Charles Bolden Jr. knows a thing or two about steering complex hardware through turbulence. He flew combat missions in Vietnam. He piloted two space shuttle missions and commanded two others. Now, as President Obama's nominee to head the National Aeronautics and Space Administration, the former Marine brigadier general has been tapped to steer the agency through a potentially uncertain transition. The space shuttle program is winding down, and its replacement – the nearly five-year-old Constellation program – is under review. Until that review is complete, budget entries for the program beyond the current fiscal year carry an asterisk. Pending confirmation, it now falls to Mr. Bolden to guide NASA through the tough decisions ahead on the future of human spaceflight. "What we've got is a situation where we're going to wipe the slate clean, and we're going to do something different," says Roger Launius, a former NASA historian and now curator of the Smithsonian Institution's National Air and Space Museum. (5/27)

Atlantis Ferry Flight Could Start Sunday (Source: Florida Today)
Shuttle Atlantis is expected to start its two-day ferry flight from California to Florida as early as Sunday. Meanwhile, senior shuttle managers are meeting to review Endeavour's readiness for the year's third mission: a targeted June 13 launch to the International Space Station. More than 150 KSC employees, mostly United Space Alliance contractors, are helping to prepare Atlantis for its two-day, 2,500-mile piggyback ride across the country atop a modified Boeing 747. That work adds about $1.8 million to the cost of a typical mission. The shuttle program budgets for the cost but could otherwise apply the money and workers' time to different tasks. (5/27)

Soyuz Launches Additional ISS Crew (Source:
A Soyuz rocket launched a spacecraft Wednesday carrying three new crewmembers for the International Space Station as the outpost expands its crew to six people for the first time. The Soyuz rocket lifted off from the Baikonur Cosmodrome in Kazakhstan at 6:34 am EDT (1034 GMT) and placed the Soyuz TMA-15 spacecraft into orbit nine minutes later. The spacecraft is scheduled to dock with the ISS on Friday. On board the spacecraft is Russian cosmonaut Roman Romanenko, ESA astronaut Frank De Winne, and Canadian astronaut Bob Thirsk. The three will join the three current members of the ISS crew, Gennady Padalka, Michael Barratt, and Koichi Wakata. This will mark the first time the ISS will have a six-person permanent crew. (5/27)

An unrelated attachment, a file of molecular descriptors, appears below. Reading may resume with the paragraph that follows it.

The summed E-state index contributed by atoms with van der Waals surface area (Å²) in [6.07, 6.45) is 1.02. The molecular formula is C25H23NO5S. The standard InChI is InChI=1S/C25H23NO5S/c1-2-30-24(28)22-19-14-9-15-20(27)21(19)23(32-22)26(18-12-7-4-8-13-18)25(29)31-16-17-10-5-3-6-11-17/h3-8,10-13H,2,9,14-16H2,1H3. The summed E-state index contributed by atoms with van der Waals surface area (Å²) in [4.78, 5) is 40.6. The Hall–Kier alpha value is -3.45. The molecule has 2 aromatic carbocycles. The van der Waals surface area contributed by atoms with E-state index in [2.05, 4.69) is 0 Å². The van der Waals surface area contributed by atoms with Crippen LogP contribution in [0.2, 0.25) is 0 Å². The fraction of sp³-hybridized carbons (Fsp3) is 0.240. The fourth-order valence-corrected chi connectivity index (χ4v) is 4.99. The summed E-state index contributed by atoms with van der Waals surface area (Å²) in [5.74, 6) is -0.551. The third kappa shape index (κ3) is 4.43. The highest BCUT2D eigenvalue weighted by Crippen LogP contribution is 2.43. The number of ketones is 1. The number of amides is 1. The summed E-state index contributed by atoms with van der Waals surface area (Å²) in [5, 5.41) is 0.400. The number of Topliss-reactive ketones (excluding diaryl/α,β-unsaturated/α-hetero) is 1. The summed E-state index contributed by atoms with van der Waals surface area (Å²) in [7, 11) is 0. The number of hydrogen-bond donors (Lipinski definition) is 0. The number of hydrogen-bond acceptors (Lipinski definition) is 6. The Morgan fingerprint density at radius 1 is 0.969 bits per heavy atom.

Japan's Moon Robot Plan Comes Under Fire as Space Blueprint Finalized (Source: Mainichi Daily)
An expert panel settled on the final blueprint for Japan's activities in space Tuesday, though a plan to send robots to the moon came under harsh criticism from the public. While there were no dissenting voices among the expert panel at the Strategic Headquarters for Space Development, the plan to send a bipedal research robot to the surface of the moon as a first step toward manned missions drew particular criticism in opinions submitted by the public. The committee received 75 opinions criticizing the robot mission idea on the basis that it had no value beyond a technological "demonstration."

The idea of sending the robots, which originated with expert panel member Mamoru Mori, chief of the National Museum of Emerging Science and Innovation and an astronaut, did not receive any proactive support among the 458 individual and group opinions received from the public regarding the blueprint. The blueprint will go before a meeting of the headquarters' committee at the beginning of June for final approval. (5/27)

Work Will Soon Begin on New Virginia Launch Pad (Source: Salisbury Daily Times)
Construction of a new launch pad for Orbital Science Corp.'s Taurus II rocket should begin this summer, the company's launch site manager said. Orbital ultimately expects to be capable of doing four to six launches a year from Wallops, launch site manager Norman Bobczynski said. The company's choice of Wallops as the home base for its Taurus II project will bring $40 million to $100 million of investment into the area from Orbital, NASA and the state, Bobczynski said. Bobczynski recently gave an update on the project to the Eastern Shore Defense Alliance, which is a group of area business people and others interested in supporting defense-related organizations on the Eastern Shore. Orbital Sciences has become a corporate member of the alliance.

Bobczynski has a quarter-century's experience in the space industry, working with liquid-fueled rockets. He worked for 23 years with the Atlas missile program at Vandenberg Air Force Base in California before retiring from that job in 2006. He then worked for rival company SpaceX on the Falcon 9 project in Florida before being hired by Orbital last June for the Taurus program. SpaceX was the other company, along with Orbital, that was awarded a NASA contract in December for multiple missions to take cargo to the International Space Station after the space shuttle program ends. (5/27)

NASA's Slender Ares I to be Tested for Stability Before Launch (Source: NASA)
The first flight test of NASA's new rocket configuration to carry astronauts into space will take place later this year. Ares I-X consists of a four-segment first stage solid rocket motor, and a simulated upper stage that represents the weight and shape of the Ares I rocket and Orion crew vehicle. It will be launched in a suborbital arc into the Atlantic to collect data on its flight dynamics and parachute recovery performance. The flight of the unpiloted Ares I-X will be an important step in confirming that the rocket design is safe and stable in flight before piloted flights of Ares I begin in the middle of the next decade. But -- even before the launch of Ares I-X -- a critical series of ground tests will take place to confirm that the vehicle's dynamic response will respond to launch loads and vibrations the way that computer analytical models have predicted it will respond. (5/27)